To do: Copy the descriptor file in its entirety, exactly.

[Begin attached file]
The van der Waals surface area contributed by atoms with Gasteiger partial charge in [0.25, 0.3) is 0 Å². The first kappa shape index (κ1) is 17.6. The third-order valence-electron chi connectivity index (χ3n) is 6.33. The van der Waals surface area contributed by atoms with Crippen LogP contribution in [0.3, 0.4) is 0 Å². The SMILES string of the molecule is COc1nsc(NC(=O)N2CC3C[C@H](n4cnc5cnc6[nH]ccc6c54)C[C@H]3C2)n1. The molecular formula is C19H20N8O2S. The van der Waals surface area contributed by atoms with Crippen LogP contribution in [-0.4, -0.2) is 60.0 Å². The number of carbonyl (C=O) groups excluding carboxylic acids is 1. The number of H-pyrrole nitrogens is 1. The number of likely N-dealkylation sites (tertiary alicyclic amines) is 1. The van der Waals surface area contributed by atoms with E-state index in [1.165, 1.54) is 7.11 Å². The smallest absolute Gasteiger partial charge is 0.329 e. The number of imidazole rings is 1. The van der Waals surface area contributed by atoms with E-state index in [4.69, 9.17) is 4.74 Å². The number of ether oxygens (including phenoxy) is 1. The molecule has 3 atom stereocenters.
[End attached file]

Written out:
The van der Waals surface area contributed by atoms with Gasteiger partial charge in [0.25, 0.3) is 0 Å². The first kappa shape index (κ1) is 17.6. The third-order valence-electron chi connectivity index (χ3n) is 6.33. The van der Waals surface area contributed by atoms with Crippen LogP contribution in [0.3, 0.4) is 0 Å². The SMILES string of the molecule is COc1nsc(NC(=O)N2CC3C[C@H](n4cnc5cnc6[nH]ccc6c54)C[C@H]3C2)n1. The molecular formula is C19H20N8O2S. The van der Waals surface area contributed by atoms with Crippen LogP contribution in [-0.4, -0.2) is 60.0 Å². The number of carbonyl (C=O) groups excluding carboxylic acids is 1. The number of H-pyrrole nitrogens is 1. The number of likely N-dealkylation sites (tertiary alicyclic amines) is 1. The van der Waals surface area contributed by atoms with E-state index in [1.165, 1.54) is 7.11 Å². The smallest absolute Gasteiger partial charge is 0.329 e. The number of imidazole rings is 1. The van der Waals surface area contributed by atoms with E-state index in [4.69, 9.17) is 4.74 Å². The number of ether oxygens (including phenoxy) is 1. The molecule has 3 atom stereocenters.